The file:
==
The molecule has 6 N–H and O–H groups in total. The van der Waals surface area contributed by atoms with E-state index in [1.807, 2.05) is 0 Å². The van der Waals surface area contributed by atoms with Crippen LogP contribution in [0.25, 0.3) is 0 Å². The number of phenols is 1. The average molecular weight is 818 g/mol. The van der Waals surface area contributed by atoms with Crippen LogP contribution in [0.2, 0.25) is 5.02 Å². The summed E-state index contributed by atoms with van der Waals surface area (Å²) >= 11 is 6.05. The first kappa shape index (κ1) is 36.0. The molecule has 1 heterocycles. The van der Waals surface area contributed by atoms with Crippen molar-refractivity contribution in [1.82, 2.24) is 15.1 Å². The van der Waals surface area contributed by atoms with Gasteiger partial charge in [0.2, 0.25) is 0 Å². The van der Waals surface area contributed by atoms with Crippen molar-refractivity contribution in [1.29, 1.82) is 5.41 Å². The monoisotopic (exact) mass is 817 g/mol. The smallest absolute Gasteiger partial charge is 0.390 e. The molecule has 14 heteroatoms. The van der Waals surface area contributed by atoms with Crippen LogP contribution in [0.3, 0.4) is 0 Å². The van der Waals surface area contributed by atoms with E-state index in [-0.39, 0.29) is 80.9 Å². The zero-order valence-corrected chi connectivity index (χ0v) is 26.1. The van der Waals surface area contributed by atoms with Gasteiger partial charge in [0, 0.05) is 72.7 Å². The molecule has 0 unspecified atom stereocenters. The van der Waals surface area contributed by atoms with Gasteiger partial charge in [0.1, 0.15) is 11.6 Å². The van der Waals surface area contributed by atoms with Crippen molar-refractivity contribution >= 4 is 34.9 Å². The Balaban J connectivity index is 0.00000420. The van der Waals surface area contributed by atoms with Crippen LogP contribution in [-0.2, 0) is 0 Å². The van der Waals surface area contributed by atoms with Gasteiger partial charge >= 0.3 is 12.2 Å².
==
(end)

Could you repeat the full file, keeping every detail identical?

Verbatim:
The molecule has 6 N–H and O–H groups in total. The van der Waals surface area contributed by atoms with E-state index in [1.807, 2.05) is 0 Å². The van der Waals surface area contributed by atoms with Crippen LogP contribution in [0.25, 0.3) is 0 Å². The number of phenols is 1. The average molecular weight is 818 g/mol. The van der Waals surface area contributed by atoms with Crippen LogP contribution in [0.2, 0.25) is 5.02 Å². The summed E-state index contributed by atoms with van der Waals surface area (Å²) >= 11 is 6.05. The first kappa shape index (κ1) is 36.0. The molecule has 1 heterocycles. The van der Waals surface area contributed by atoms with Crippen molar-refractivity contribution in [1.82, 2.24) is 15.1 Å². The van der Waals surface area contributed by atoms with Gasteiger partial charge in [0.2, 0.25) is 0 Å². The van der Waals surface area contributed by atoms with Crippen molar-refractivity contribution in [1.29, 1.82) is 5.41 Å². The monoisotopic (exact) mass is 817 g/mol. The smallest absolute Gasteiger partial charge is 0.390 e. The molecule has 14 heteroatoms. The van der Waals surface area contributed by atoms with Crippen LogP contribution in [0.3, 0.4) is 0 Å². The van der Waals surface area contributed by atoms with E-state index in [-0.39, 0.29) is 80.9 Å². The zero-order valence-corrected chi connectivity index (χ0v) is 26.1. The van der Waals surface area contributed by atoms with Gasteiger partial charge in [0, 0.05) is 72.7 Å². The molecule has 0 unspecified atom stereocenters. The van der Waals surface area contributed by atoms with Gasteiger partial charge in [0.1, 0.15) is 11.6 Å². The van der Waals surface area contributed by atoms with Crippen molar-refractivity contribution >= 4 is 34.9 Å². The Balaban J connectivity index is 0.00000420. The van der Waals surface area contributed by atoms with Crippen LogP contribution in [-0.2, 0) is 0 Å². The van der Waals surface area contributed by atoms with Gasteiger partial charge >= 0.3 is 12.2 Å².